Eat More, Spend Less
A new slew of deal-focused websites are trying to make dining in Philly less expensive and help restaurants get customers though the door.
At Restaurants.com, the deal is pretty straightforward: Shoppers pay $10, and in return they can get up to $25 worth of food at hundreds of local eateries. These are one-day specials (but can be bought at anytime). The hope is not that the restaurants see a one-day boost of customers, but that scrupulous diners will make a return visit — even if they have to pay full price. Many big name restaurants are missing from the site, but neighborhood joints, like South Philly’s new Wishing Well, are prolific. “The coupons are a great way to get publicity and convince skeptical diners to try a new place,” says Wishing Well marketing manager Vicki Cuce. “It’s a cost-efficient way to win favor with customers.”
Groupon.com has a slightly different, community-oriented approach (and has been the most visible of these discount websites). Every day the site offers one deal — ranging from restaurants to private training sessions to spa treatments — that usually involve buying a gift certificate at half price. (Example: Last month, $25 got you a $50 prix fixe dinner at Water Works.) But the website’s slogan, “Collective Buying Power,” is also its catch. There is a customer threshold that must be reached for any deal to be valid (usually around 100 people). If less than the allotted number buy in, the deal is a no-go and money is refunded. This ensures, theoretically, that the cut in price by the restaurant will be made up for in quantity.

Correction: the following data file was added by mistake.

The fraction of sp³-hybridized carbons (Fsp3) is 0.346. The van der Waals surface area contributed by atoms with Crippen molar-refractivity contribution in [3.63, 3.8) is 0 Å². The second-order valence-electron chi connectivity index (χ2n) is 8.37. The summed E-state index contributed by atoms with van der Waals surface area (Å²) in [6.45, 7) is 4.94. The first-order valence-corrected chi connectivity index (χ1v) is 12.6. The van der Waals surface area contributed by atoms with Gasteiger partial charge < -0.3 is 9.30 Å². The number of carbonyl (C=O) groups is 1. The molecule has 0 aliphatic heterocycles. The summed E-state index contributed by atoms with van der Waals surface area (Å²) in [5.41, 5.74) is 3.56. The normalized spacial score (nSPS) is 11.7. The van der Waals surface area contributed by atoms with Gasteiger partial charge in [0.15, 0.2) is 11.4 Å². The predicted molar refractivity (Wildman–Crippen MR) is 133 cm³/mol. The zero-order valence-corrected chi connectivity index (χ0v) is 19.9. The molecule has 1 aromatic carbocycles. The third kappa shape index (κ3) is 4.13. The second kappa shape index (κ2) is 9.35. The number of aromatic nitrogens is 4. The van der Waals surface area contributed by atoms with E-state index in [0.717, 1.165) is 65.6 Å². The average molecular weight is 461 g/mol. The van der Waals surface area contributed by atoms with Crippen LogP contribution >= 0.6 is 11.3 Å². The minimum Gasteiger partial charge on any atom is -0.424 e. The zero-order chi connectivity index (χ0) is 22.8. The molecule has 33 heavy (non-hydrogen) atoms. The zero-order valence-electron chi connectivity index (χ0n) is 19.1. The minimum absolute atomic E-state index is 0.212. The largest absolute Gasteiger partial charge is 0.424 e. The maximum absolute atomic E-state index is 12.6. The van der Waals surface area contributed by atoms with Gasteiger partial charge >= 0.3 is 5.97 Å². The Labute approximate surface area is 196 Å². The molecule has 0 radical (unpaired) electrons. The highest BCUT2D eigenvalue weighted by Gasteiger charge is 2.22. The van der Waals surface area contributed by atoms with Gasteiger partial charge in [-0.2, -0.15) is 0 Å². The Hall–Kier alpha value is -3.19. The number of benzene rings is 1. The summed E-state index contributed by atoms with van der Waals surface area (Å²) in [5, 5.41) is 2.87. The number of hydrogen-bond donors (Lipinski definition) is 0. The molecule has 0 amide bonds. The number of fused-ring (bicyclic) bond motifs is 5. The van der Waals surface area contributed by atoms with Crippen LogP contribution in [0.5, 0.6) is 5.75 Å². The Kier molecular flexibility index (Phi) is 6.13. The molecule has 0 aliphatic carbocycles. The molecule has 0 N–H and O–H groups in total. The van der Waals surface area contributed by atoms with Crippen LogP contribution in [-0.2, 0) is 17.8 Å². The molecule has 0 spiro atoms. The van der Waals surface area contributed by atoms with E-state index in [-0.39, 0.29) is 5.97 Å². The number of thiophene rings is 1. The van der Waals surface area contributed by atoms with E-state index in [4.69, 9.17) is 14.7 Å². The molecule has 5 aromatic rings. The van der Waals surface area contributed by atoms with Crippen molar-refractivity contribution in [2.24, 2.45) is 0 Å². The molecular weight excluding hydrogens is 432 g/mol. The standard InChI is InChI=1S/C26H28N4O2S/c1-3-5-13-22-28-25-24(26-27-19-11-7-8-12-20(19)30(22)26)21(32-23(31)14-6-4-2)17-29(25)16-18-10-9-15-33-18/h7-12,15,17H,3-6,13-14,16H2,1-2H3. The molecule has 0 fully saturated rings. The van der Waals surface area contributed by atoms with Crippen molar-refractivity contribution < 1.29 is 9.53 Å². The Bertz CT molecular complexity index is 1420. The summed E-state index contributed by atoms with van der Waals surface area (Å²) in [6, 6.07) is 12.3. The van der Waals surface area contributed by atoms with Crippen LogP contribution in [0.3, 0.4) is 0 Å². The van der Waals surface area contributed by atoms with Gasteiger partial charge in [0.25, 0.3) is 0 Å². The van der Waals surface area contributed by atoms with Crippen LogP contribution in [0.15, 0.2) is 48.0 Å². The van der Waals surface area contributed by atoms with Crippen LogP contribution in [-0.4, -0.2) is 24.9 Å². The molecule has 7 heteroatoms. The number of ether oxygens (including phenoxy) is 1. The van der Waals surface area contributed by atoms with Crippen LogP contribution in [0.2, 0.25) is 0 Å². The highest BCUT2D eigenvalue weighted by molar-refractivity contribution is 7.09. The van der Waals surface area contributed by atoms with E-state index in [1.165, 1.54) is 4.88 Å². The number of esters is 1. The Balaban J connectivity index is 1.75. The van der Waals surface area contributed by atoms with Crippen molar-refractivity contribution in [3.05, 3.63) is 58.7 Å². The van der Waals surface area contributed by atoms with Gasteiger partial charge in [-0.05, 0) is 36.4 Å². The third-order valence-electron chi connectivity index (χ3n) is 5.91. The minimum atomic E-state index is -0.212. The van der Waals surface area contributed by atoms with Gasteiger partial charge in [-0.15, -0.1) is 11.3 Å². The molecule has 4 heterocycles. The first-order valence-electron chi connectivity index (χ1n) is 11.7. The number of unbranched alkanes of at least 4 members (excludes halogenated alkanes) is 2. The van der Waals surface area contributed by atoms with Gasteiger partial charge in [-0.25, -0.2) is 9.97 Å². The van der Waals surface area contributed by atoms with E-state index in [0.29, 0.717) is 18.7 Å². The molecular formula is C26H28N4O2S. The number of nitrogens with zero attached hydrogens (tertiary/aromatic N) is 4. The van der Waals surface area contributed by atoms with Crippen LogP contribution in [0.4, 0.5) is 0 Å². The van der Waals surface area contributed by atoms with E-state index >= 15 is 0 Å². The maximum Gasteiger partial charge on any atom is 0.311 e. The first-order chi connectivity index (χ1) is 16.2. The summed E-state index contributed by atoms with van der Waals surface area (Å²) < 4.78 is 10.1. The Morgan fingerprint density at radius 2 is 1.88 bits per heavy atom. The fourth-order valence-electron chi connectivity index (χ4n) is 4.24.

But so far, it’s been really successful. Nearly 2000 people bought that Water Works dinner, and in February more than 400 people bought a groupon for Cork restaurant in South Jersey.
While it is no doubt a cheap way to get people in the door, jury’s still on out whether it cheapens the product. Thoughts?